Vote 2020 x 4

It's no secret I shall be #PartyVoteGreen and likely to be Labour Paul Eagle for my Rongotai electorate. I shall also be Yes for both referenda.Now that's that out of the way you should of course ignore it and do what you feel is right.First of all I would urge you to VOTE! Make sure you're enrolled and your details are up-to-date: that, no really I can wait, off you go, check your details ... Ok, good. This year from Wednesday 2nd September (overseas) / Saturday 5th September (in NZ) to 7pm on Saturday 19th September you get to vote on one or more of the following:The makeup of ParliamentParty voteYour local MPCannabis legalisation and control referendumEnd of Life Choice referendumYou can vote via post, look out for your voting papers later this month, or in person at many voting booths around Aotearoa New Zealand.
That's who (YOU!), when, where, how, and I shall assume you know why. If you don't…

How To Run Ubuntu Commands

Ubuntu is awesome.
Ubuntu is free.
Ubuntu is not Microsoft Windows.
Ubuntu is for most people, a change.
With Ubuntu you are not alone.

Linux and the flavour I use, Ubuntu, has a huuuge presence on the Web and with that I quickly gained a sense of comfortability that any issue I experienced (no sound for instance) had been experienced and solved by someone else or, in the case of new releases, about to be solved.

"Google your problem and read how to solve it" - that's my advice to all newbies to Ubuntu.
BUT. You will probably be asked to "run a command" somewhere within your solution.
Huh, how do I "run a command"?

Before answering that, some basics (for users, not developer or uber-geeks).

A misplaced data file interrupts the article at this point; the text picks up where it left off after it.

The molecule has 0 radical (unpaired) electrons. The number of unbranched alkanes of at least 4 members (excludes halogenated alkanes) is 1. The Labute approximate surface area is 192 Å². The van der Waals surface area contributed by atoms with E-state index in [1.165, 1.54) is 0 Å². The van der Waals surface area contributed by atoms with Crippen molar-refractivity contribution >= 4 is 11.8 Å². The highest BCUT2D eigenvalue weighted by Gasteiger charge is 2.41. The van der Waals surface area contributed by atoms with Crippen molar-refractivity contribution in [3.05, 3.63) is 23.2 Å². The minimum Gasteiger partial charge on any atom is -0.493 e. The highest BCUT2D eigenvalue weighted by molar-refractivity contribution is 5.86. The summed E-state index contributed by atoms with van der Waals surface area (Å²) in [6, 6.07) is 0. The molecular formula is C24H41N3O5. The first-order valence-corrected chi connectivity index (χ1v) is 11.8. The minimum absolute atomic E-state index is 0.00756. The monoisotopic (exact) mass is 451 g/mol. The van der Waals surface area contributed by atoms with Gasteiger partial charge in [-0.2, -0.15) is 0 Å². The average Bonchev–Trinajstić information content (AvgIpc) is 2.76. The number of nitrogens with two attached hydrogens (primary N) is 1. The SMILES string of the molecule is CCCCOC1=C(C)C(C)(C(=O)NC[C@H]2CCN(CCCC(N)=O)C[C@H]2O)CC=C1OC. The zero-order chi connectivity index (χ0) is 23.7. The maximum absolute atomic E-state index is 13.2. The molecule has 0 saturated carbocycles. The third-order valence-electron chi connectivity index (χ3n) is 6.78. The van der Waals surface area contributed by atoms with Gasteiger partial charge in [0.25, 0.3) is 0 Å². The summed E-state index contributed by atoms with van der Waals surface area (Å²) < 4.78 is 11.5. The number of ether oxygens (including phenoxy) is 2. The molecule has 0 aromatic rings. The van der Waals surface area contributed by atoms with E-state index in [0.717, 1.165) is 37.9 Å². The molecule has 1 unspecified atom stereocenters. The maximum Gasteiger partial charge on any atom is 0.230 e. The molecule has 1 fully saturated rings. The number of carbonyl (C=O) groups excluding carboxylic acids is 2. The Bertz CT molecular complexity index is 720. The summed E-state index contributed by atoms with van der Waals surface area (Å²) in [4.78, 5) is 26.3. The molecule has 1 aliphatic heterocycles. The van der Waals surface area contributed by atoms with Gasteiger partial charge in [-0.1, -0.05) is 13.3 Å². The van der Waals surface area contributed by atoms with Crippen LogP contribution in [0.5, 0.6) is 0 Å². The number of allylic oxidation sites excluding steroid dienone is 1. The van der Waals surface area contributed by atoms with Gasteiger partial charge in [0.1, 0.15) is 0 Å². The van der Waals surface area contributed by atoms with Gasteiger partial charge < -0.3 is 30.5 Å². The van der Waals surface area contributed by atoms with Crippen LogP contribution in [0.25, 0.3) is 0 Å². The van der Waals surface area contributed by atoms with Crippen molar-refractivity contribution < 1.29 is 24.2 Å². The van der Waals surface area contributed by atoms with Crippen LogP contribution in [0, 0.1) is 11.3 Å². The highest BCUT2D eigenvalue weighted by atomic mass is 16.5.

Ubuntu has two major parts to it:
  1. The GUI/Desktop - the "Windows" bit you see when you turn on the machine/log-in
  2. The Linux operating system - the clever stuff under the hood making your computer work
Unlike Microsoft Windows you can choose what GUI/Desktop to use.
I use Gnome as it came with Ubuntu and works fine. You could use KDE or any other you find fits* The GUI/Desktop, of course, interacts with the underlying Linux system.

You can, however, dive on past the GUI/Desktop and type in your own commands directly to Linux - "the command line".

All you need to do is run your "Terminal" program.
On your Ubuntu desktop menu, click on Applications > Accessories > Terminal

(what it looks like when I load my Terminal)

And then you type in exactly what they tell you to on the Web page you're reading from (e.g., how I got my sound working) - I normally cut and paste the 'code'.

* Did you know: Apple PCs run Unix on top of which they have their own Apple GUI/Desktop?